Combatting the Fog

Current mood. Looking out a window into the haze of my own thoughts wondering where my writing habit disappeared too. The fog is so thick though the horizon, and my ability to create seems hidden away.  I’m reminded of Robert Greene’s quote on the decay of the creative process:

“In moving toward mastery, you are bringing your mind closer to reality and to life itself. Anything that is alive is in a continual state of change and movement. The moment that you rest, thinking that you have attained the level you desire, a part of your mind enters a phase of decay. You lose your hard-earned creativity and others begin to sense it. This is a power and intelligence that must be continually renewed or it will die.”

The necessity of rest lasted three weeks. (Note this is now a recurring theme: See Lazy, Weary, and Restful) An unusual break in that no one thing gave reason to me taking it. Work perhaps and the stresses of employment. Granted I’m thankful for the opportunity, the stresses can grow on you. Expectations put upon you that don’t meet your own goals and desires. To realise more stress in your own life when others around you expect celebration; an odd dilemma and one that pushes me deeper into solitude. There is green grass outside of the window; I see it. The people around me have a way of bringing me out of any self-rooted funk. Enthusiasm externally breeds enthusiasm within much like a smile on someone else’s face can result in ourselves smiling without even realising it.

As each day passes without writing it seems like another layer of dust settles over my mind and within weeks I don’t recognise what had initially seemed too obvious. What had seemed like a growing state of flow lies tattered on the floor. The simplest step is to begin again much like our meditation practice. We recognise the breath, both the inflow and outflow and the nuances of each, yet find our mind wandering. We catch ourselves and without anger or despair return to the breath once again. In. Out.

Writing has that base too. We shift away from writing and although our minds see it in the distance we can quite easily just return to it. We open our laptop, or pick up our pen, and let the words flow. No anger or despair at the gaps in time because ultimately those meant something. Good or bad we must simply accept that they happened and we return to the words and thoughts lying dormant. Through periods of drought or uninspired thought I find myself turning to all things motivational. This time was a bit different. Although I’m always reading books for ideas and ways to keep myself moving forward my meditation practice took a step back. I’d been listening to motivation tracks on the Insights app for a couple of weeks and this past week found myself listening to something much simpler. One day the sound of a creek flowing, and at times wondering where was this creek that sounded like a waterfall, while another was one imitating waves washing up and out along a beach. The simple sounds versus someone else’s voice guiding me. It was a refreshing change to be back with my thoughts again and only my thoughts. Guiding myself versus allowing the words of someone else to direct where my mind goes.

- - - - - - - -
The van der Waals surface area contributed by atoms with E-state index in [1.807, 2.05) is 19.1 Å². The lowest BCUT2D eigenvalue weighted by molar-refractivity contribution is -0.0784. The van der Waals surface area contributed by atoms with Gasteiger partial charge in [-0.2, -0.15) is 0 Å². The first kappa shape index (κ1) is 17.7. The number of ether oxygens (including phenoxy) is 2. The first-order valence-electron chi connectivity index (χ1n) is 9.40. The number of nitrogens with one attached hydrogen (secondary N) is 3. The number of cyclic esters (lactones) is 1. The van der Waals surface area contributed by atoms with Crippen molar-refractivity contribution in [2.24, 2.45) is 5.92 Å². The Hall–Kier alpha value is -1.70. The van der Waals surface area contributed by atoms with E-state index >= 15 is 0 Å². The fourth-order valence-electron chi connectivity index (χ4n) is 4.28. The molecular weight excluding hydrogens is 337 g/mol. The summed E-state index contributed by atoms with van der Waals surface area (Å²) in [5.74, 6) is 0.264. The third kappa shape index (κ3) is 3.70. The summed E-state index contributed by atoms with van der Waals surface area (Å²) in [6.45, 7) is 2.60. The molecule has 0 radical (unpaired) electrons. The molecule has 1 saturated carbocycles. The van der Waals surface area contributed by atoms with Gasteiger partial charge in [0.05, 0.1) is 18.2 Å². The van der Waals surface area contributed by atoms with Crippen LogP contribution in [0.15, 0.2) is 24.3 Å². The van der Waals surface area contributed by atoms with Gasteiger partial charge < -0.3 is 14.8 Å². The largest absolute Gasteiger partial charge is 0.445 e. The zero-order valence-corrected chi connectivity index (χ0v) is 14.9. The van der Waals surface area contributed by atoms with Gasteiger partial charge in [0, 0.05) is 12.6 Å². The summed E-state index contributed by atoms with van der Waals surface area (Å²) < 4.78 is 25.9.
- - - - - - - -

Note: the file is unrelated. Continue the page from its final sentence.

Coincidentally I also read this quote from W.B. Yeats on his own writing routine:

“Every change upsets my never very resolute habits of work.”

Remarkable to think that one of the most prolific poets of our time struggled with the very thing Robert Greene observes. Sticking with creativity means coming back to it and allowing the words to flow with even the greats struggling from time to time. Perhaps recognising the struggle is the same as recognising the mind wandering when we meditate. There it is in the form of distraction, doubt, and fear and we must accept it and return to the page. We breathe and set those thoughts aside.


  1. Keep going. As much as we like to beat ourselves up over the perception of failing to meet our own internal commitments, we can simply start again. We have the ability to choose how we perceive our own inaction and those feelings are anger or disappointment it becomes even more difficult to start anew.
  2. Consider why you quit in the first place. There are always reasons why we put our pen down or the laptop away. If it’s happening with you why not write about the reasons. Fear? Doubt? A lack of passion? James Altucher, if he were in my shoes, would suggest making a list and it’s a helpful suggestion. Take his idea machine and turn it towards yourself and ask why? Then ask why not start again.



One thought on “Combatting the Fog

  1. Aren’t we often so much more demanding and “hard” with ourselves than we would be with anyone else? Maybe we sometimes need to learn to accept the situation and let it be (without putting pressure on ourselves for the way we think or feel at the moment), just treat ourselves as we would treat a friend. Everything happens for a reason, everything passes, and thoughts/ideas/inspiration do come back. And yes, waiting (in peace with yourself) is difficult…


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